Giganti Lesson 5 – The Cavazione

Warm ups

  1. Hand Weight Exercise
  2. Dynamic Lunge Stretch
    (5 times for the lunge & 5 times for the recovery)
  3. Translate & Turn
  4. Lunge with resistance

Review Lesson 4

Recovery from the lunge

The Cavazione and regaining control


The cavazione (called a disengage in modern parlance) is the response to the gain of the sword, allowing us to regain control of the line. Allowing the opponent to gain our sword breaches the Prime Directive, because it is very stupid to allow the opponent to take control of our sword.

A lot of this lesson also revolves around the understanding of tempo, as the students learn the actions being studdied in this lesson rely on the correct use of tempo to succeed.

The Cavazione in Response to the Gain to the Outside

  1. The Active Student gains the sword on the outside line.
  2. Passive Student disengages anticlockwise under the sword, to gain on the inside, turning the hand into 4th just as they close the line, and then hitting to the chest or face with a glide.
  3. Repeat 5 times and then switch roles.

Teaching Notes:

  1. The sword tip should appear to spiral inwards in response to the Active Student’s attempt to gain the sword. The disengage must start before the Active Student completes the gain / touches the Passive Student’s sword.
  2. The disengaging tip should move just around the opponent’s blade, not their hilt furniture. The action is also made with the fingers & wrist, not the elbow & shoulder. It also helps the students to understand the action if the turning of the hand into 4th is emphasised as a rotation of the forearm.
  3. This combination of disengage and glide is our first introduction to the concept of an attack into the preparation. The Active Student is committed to making the gain, which is a preparatory action to making the hit. The disengage and glide hits them during this preparation time.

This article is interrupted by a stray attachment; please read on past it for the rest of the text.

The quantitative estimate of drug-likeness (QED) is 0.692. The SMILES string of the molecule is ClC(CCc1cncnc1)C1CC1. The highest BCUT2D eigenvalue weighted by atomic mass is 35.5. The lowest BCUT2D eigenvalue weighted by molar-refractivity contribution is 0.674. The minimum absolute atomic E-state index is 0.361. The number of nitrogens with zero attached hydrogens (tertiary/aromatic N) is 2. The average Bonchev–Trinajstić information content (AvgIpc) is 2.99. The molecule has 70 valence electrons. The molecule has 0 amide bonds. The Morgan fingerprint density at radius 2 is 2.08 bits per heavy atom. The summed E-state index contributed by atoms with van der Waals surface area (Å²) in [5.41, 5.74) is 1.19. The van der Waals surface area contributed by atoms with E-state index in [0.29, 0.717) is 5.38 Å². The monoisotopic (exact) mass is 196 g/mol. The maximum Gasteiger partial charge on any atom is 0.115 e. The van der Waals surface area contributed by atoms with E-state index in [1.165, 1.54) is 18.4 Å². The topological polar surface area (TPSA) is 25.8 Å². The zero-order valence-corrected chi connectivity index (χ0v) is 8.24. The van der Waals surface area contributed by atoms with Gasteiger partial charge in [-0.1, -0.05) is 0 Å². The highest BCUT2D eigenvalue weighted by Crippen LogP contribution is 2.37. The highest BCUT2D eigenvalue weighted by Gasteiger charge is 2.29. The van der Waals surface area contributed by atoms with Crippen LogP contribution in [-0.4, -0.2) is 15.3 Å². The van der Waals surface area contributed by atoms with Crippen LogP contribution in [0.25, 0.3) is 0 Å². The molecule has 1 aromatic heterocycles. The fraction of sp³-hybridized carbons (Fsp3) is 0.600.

The Cavazione in Response to the Gain to the Inside

  1. The Active Student gains the sword on the Inside line.
  2. Passive Student disengages clockwise under the sword, to gain on the outside, turning the hand into 2nd just as they close the line, and then hitting to the chest or face with a glide.
  3. Repeat 5 times and then switch roles.
  4. The teaching notes from the first drill also apply here.

The Cavazione in Response to the Gain to the Low Outside

  1. The Active Student gains the sword on the low outside line.
  2. Passive Student disengages clockwise over the sword, to gain on the low inside, turning the hand into 4th just as they close the line, and then hitting to the chest or face with a glide.
  3. Repeat 5 times and then switch roles.
  4. The teaching notes from the first drill also apply here.

The Cavazione in Response to the Gain to the Low Inside

  1. The Active Student gains the sword on the low inside line.
  2. Passive Student disengages anticlockwise over the sword, to gain on the low outside, turning the hand into 2nd just as they close the line, and then hitting to the chest or face with a glide.
  3. Repeat 5 times and then switch roles.
  4. The teaching notes from the first drill also apply here.

Attacking the Enemy Through the Cavazione

The cavazione against the gain relies upon evading the opponent’s sword before they complete the gain. The focus of this drill is to demonstrate that the cavazione itself consumes a tempo in its completion, through which the opponent may be hit.

  1. Active Student gains the sword on the inside.
  2. After the gain is completed, the Passive Student makes a cavazione to gain on the outside.
  3. As the cavazione is being made, the Active student extends turning the hand into 2nd, hitting the Passive Student to the chest or face.
  4. Repeat 5 times and then switch roles.
  5. Repeat the entire sequence but this time with the gain to the outside, and a disengage to the inside.

Teaching Notes:

  1. The counter to the disengage relies on the completion of the gain, to give the tempo in which to safely hit the opponent.
  2. The safety of the counter also relies on the turn of the hand to close the line. Like the disengage, it is best to think of this turn as a rotation of the forearm. The basic rule is to turn the hand towards the disengaging blade. The extension forward should also not occur before the disengaging tip has passed under the forte, otherwise you are susceptible to a double hit due to the open line left by the false edge.

Previous | Next

Leave a Reply